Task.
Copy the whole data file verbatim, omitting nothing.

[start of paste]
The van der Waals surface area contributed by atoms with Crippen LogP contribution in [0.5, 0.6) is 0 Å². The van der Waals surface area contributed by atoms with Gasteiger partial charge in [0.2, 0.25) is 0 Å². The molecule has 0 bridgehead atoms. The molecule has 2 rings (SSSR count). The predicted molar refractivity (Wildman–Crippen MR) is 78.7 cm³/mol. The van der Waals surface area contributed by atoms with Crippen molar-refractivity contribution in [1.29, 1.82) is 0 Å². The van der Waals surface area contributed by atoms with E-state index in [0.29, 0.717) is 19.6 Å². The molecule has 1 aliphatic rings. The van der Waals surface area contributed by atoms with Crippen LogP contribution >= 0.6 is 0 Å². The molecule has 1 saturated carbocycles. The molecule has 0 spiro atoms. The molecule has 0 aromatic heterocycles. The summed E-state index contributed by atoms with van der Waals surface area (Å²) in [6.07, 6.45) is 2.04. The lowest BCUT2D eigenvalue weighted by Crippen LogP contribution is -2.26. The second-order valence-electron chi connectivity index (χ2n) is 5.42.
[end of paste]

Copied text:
The van der Waals surface area contributed by atoms with Crippen LogP contribution in [0.5, 0.6) is 0 Å². The van der Waals surface area contributed by atoms with Gasteiger partial charge in [0.2, 0.25) is 0 Å². The molecule has 0 bridgehead atoms. The molecule has 2 rings (SSSR count). The predicted molar refractivity (Wildman–Crippen MR) is 78.7 cm³/mol. The van der Waals surface area contributed by atoms with Crippen molar-refractivity contribution in [1.29, 1.82) is 0 Å². The van der Waals surface area contributed by atoms with E-state index in [0.29, 0.717) is 19.6 Å². The molecule has 1 aliphatic rings. The van der Waals surface area contributed by atoms with Crippen LogP contribution >= 0.6 is 0 Å². The molecule has 1 saturated carbocycles. The molecule has 0 spiro atoms. The molecule has 0 aromatic heterocycles. The summed E-state index contributed by atoms with van der Waals surface area (Å²) in [6.07, 6.45) is 2.04. The lowest BCUT2D eigenvalue weighted by Crippen LogP contribution is -2.26. The second-order valence-electron chi connectivity index (χ2n) is 5.42.